Il Primo Ministro greco Lucas Papademos riceve l'approvazione del governo su tagli al bilancio che corrispondono al 7% del Pil nei prossimi tre anni e su una ristrutturazione finalizzata a ridurre di €100 mld gli oltre €200 mld di debito detenuto dai creditori privati, atteso il voto del parlamento • Standard & Poor's declassa il merito creditizio di 34 banche italiane tra cui UniCredit a BBB+ da A, Intesa Sanpaolo a BBB+ da A e Banca Monte dei Paschi di Siena a BBB da BBB+, S&P anticipa "una redditività decisamente debole per le banche italiane nei prossimi anni" • La produzione industriale italiana aumenta a dicembre +1,4% da novembre +0,3%, oltre le stime degli economisti +0,5%, anche se i dati del quarto trimestre -2,1% suggeriscono che la terza economia della zona euro è entrata nella seconda recessione dal 2009 • I Btp decennali salgono per la quinta settimana consecutiva, il periodo di recupero più lungo in oltre cinque anni, la prossima settimana il Tesoro vende €4 mld di buoni al 6% con scadenza 2014 • L'euro cala dal massimo di due mesi contro il dollaro, il mercato azionario europeo cala dal massimo di sei settimane e l'azionario Usa registra la prima settimana di perdite del 2012 dopo che i ministri delle finanze europee non hanno concesso il pacchetto di aiuto necessario a prevenire il collasso economico della Grecia

giovedì 4 agosto 2011

Market Comment - August 4

(Marco Bonelli) A little bit of forced selling, a little bit of panic, a little bit of intraday volatility, a little bit of rebound and a little but of excitement! Are you happy now?


The basic questions are, what caused the rebound and is it sustainable and worth to start buying the market again? (looking at the futures this morning, it should rather say: The basic questions were...)

Obviously the trigger came from comments regarding a few former Fed members supporting a more stimulative policy. Sure, QE3 is the big wild card and many investors seem to hope for or even count on another rescue mission. That mentioned, some underlying development was probably the real engine for the intraday rebound: Two sectors already showed relative strength before the QE3 speculation came up: technology and retailers.

- Technology was probably helped by the technical picture of the Nasdaq, the Composite at its 2-year uptrend and the NDX at its 200day MA.

- Retailers recovered quickly as the discussion about the sector benefitting from lower energy prices gained some traction.

- Beside that, intraday traders used the momentum to take advantage of the short-term oversold condition of the market and pushed all major indexes into positive territory, although only making up a fraction of Thursday's losses.

- Overall volume was quite heavy but that was divided between some panic selling and the rebound activity.

- Realizing that this question is odd given the current weakness in the futures, but it's probably still worth asking: could the rally be sustainable? This depends on how far you look out.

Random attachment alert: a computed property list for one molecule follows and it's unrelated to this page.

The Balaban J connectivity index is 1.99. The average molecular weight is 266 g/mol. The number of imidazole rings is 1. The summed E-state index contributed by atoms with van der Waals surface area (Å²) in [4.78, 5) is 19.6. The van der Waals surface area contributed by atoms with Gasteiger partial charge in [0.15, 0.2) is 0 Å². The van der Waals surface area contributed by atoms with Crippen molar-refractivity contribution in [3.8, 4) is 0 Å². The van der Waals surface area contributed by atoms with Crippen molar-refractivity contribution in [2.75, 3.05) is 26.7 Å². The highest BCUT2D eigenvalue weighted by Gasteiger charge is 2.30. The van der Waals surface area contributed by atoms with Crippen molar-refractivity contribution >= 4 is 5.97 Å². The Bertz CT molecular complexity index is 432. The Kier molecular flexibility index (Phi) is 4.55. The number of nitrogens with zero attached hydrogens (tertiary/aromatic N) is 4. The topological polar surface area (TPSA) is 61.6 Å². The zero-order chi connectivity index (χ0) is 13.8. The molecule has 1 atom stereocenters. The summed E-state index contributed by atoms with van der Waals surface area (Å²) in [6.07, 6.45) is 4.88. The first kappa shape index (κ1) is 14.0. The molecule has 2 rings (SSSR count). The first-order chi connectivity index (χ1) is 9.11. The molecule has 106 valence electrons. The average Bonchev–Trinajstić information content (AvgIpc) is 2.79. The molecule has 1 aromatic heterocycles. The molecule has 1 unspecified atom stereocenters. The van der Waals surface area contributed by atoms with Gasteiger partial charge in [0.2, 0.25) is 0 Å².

First of all, the futures seem to be down on the apparent concerns, global economy and Europe, so nothing really new as these topics are already on the radar screen. Without down-playing the seriousness of the mentioned issues (!) but every time some existing concerns get used to sell the pre-market just for the sake of selling, we often see an immediate rebound after the opening, which could easily happen today again! For this morning or today both sectors that showed relative strength yesterday, technology and consumer, could move higher again, the latter getting extra help from favorable retail same-store sales for July. This coupled with the SPX battling around the psychological 1250 level, the NDX above its 200day MA and continued hopes for QE3 could give momentum players the incentive to bet on higher prices this morning and maybe even the rest of the day.

Having said that, anywhere beyond today's trading day, the market could run into trouble again (and I'm not even referring to Friday's labor report). Beside the deteriorating global macro-environment, sentiment suggests that market-participants are not too negative:

- Articles featuring "long ideas in a rocky market".

- Comments that "oversold stocks present a buying opportunity.

- Recommendations "what to buy for a double-dip recession or a falling Dollar"

- Calls that "bad numbers are already priced in" after the recent 8-day sell-off and that "corporate fundamentals remain unchanged and strong"

- Headlines at the end of the day saying "Bulls swing back!"

So if another rebound happens this morning, let's enjoy it and keep our fingers crossed for the labor report tomorrow (which could cause some afternoon selling, but doesn't have to...)

Trade well.


(Marco Bonelli is the Managing Director - International for CL King & Associate in New York. The opinions expressed are his own)

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